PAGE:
FUN PARK Gottlieb (USA)Set up, plays!Never[PART OF MY FULLY-ORIGINAL GOTTLIEB WEDGEHEAD COLLECTION] I must preface this by saying my Gottlieb Fun Park is the nicest wedgehead I have EVER, EVER seen. Perhaps not in every individual aspect, but in TOTAL: Sure, it has a couple of minor dings in the body and a little bit of unnoticable spotting on the glass, but it ALL makes up for it by its playfield. I swear to god, it is the most beautiful and original thing in pinball I have ever laid my eyes on and everybody who comes over is always amazed in the quality of this fully-original playfield. It looks like it was never even played on, not in the few hundred plays I have put on it in my own collection, nor/let alone by any of the other players throughout its lifetime. It glistens bright like Christmas Day. Wow. What a stunner. Every time I walk up to this machine I am thrilled and amazed by its condition. Anyways, into the gameplay... this has to be my favorite game, play wise. (So buckle your seatbelts, LOL!) While I primarily collect REPLAY games, this (add-a-ball) game is MUCH MUCH BETTER than its replay counterpart and has more than earned its place in my basement even though it is of different background than my many replay-serving games. Let me tell you why. The replay version of this game is called Fun Land. Let's get it out of the way that the Italian-export of this game was called Fun Fair, and then it was released AGAIN in Italy under the name Tivoli with different playfield theming featuring rabbits instead of ducks. Fun Fair is basically the sister of Fun Park (like mine), and Tivoli's rules were like Fun Land. Interesting. "Cute" pairs. Okay, anyways: Fun Park vs. Fun Land --- Fun Park has an entire system added to its rules that Fun Land lacks. I like to call this system (per se) the "INDICATED VALUE system". Controlled by the lower, yellow, pop-bumper, you can shift three lights around that control your award. Not only can you shift this around, but the order in which they are arranged in is a very windy trail, nearly pseudo-random but moreso a lengthy pattern arranged across an AS style bakelite unit via jumpers placed sporadically in this circle format to make the 3 circuits paths to choice "almost random". For instance, you can go from GREEN to YELLOW and back to GREEN, rather than just going to RED as you'd think. Very clever, especially in 1968! Anyways, what these lights control, as I said, is your AWARD. Oh-ho, yes, if you thought you were just getting an added-ball you thought WRONG, my friend! As these lights shift, your POTENTIAL award changes from 500 points, to ONE added ball, to TWO added balls added at once! Wow! (pun... not intended at first but now is, hehehehehe) So yes, you can either score a "meeeeeeeeeeeeeh" 500 points, to a great one-ball-added, to an AMAZING two-balls-added-at-once. Imagine playing your first ball of 5 and having 7 balls on that meter in two rapid loud knocks of the knocker. VERY thrilling! "POP-POP!" in rapid fire succession. To be thorough, the GREEN = 500 points, the YELLOW = 1 ball added, and the RED = 2 balls added (at once). Earning the green will not reset the sequence while earning the yellow or red awards will reset the entire sequence and essentially start the game over, which is a really awesome feature you don't see very often on Gottlieb wedgehead games or many single-player games at all. It is a game where the struggle is to earn the award(s) multiple times, rather than being like most games and making the award incessantly hard to earn at all in all 5 (or 3!) balls. With decent skill you can earn the award, sure, but can you do it again after your entire progress has been reset? Hmm... maybe not, hmm? :) Anyways, the path is getting the chance to even earning these 3 lights which taunt you from the very start (they light and can be manipulated at any point within the gameplay - as the SPECIAL is not ladder-based and can be obtained at any point with good fortune mixed with good aim, but not in an unfair-luck kind of way on this way, it's perfect...) is through a roulette-style wheel. Each turn of the spinners (which are adjacent/parallel to each other across the center of the playfield - and which are very cute might I add especially in perfect condition wink wink) will advancing the number insert pointed to on this "wheel". (It's not an actual wheel but rather an assortment of inserts laid out in multiple circles) If this "spin" lands on a number you have lit by rolling over a corresponding rollover on the playfield, you win the award specified at THAT current time. So essentially, if your arrow inserts (which lights in a spinning radius fashion) lands next to a lit number, you win the award. And as stated, whether or not all the numbers you worked hard to light reset, is based on which award is selected and thus earned. WHAT. A. GAME. I had wanted a Fun Land for a long time just based on the art, but when I came across this game at the 2016 York, PA "Whiterose Gameroom" pinball show, I was stunned at how amazing this game's ruleset was, as well as the condition of that machine was. Guess what. :) That very machine is the one in my basement right now. It is my very favorite and will be the absolute last to leave, and even then you'd have to pry it from my cold dead hands. I could play this game 100 times in a row and not get bored even after all these many months of owning it, same with gazing at it. After all these months of GAZING at it, I can still GAZE at it and not get bored!!!!! A true legendary game nobody else knows the true perfection of! I would own this game over 10 El Dorados, Atlantises, or Centrigrade 37's. True story. AND YES: This machine is FULLY-ORIGINAL as apart of my extensive fully-original Gottlieb wedgehead pinball machine collection.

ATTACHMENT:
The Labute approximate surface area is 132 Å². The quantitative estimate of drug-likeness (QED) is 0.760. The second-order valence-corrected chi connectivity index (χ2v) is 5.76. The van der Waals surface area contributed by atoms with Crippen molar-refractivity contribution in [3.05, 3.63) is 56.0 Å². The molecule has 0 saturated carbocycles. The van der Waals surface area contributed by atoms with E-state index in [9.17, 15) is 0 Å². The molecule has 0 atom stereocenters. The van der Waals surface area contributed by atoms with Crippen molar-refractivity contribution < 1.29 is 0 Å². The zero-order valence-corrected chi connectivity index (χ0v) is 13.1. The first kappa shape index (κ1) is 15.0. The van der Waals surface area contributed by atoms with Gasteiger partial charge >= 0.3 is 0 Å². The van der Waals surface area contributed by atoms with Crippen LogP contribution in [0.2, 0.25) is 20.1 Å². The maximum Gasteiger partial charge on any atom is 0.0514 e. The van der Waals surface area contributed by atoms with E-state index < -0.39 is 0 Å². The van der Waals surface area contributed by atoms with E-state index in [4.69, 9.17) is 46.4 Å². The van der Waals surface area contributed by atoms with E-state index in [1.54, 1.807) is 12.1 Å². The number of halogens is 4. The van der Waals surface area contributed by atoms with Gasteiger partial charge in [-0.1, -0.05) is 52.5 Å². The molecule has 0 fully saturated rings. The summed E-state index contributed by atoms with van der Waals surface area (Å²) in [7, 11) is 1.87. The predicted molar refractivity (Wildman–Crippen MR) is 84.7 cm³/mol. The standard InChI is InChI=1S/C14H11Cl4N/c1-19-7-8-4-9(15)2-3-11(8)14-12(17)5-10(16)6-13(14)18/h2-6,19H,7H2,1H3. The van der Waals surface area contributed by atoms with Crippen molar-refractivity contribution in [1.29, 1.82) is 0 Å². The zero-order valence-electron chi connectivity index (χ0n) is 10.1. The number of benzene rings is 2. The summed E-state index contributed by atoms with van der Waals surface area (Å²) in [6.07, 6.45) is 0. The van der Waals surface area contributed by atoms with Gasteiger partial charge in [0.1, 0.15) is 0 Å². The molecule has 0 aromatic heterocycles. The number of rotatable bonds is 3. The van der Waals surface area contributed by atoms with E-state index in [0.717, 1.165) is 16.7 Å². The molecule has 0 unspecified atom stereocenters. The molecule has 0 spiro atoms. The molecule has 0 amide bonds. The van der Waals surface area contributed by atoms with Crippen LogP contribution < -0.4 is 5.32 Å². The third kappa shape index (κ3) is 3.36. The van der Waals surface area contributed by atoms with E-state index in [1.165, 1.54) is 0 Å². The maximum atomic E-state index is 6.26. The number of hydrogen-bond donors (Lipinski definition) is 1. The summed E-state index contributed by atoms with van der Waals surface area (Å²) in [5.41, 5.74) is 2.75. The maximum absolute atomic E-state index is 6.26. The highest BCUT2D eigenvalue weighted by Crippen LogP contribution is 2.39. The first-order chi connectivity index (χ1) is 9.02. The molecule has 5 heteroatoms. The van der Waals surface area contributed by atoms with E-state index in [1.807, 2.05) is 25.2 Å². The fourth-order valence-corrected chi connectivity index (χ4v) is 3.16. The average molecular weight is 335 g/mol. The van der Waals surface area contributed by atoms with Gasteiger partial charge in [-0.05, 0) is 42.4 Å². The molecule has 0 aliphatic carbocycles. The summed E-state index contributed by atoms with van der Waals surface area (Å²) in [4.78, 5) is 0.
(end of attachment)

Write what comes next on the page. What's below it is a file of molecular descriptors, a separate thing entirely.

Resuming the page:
HIGH HAND Gottlieb (USA)Set up, plays!Never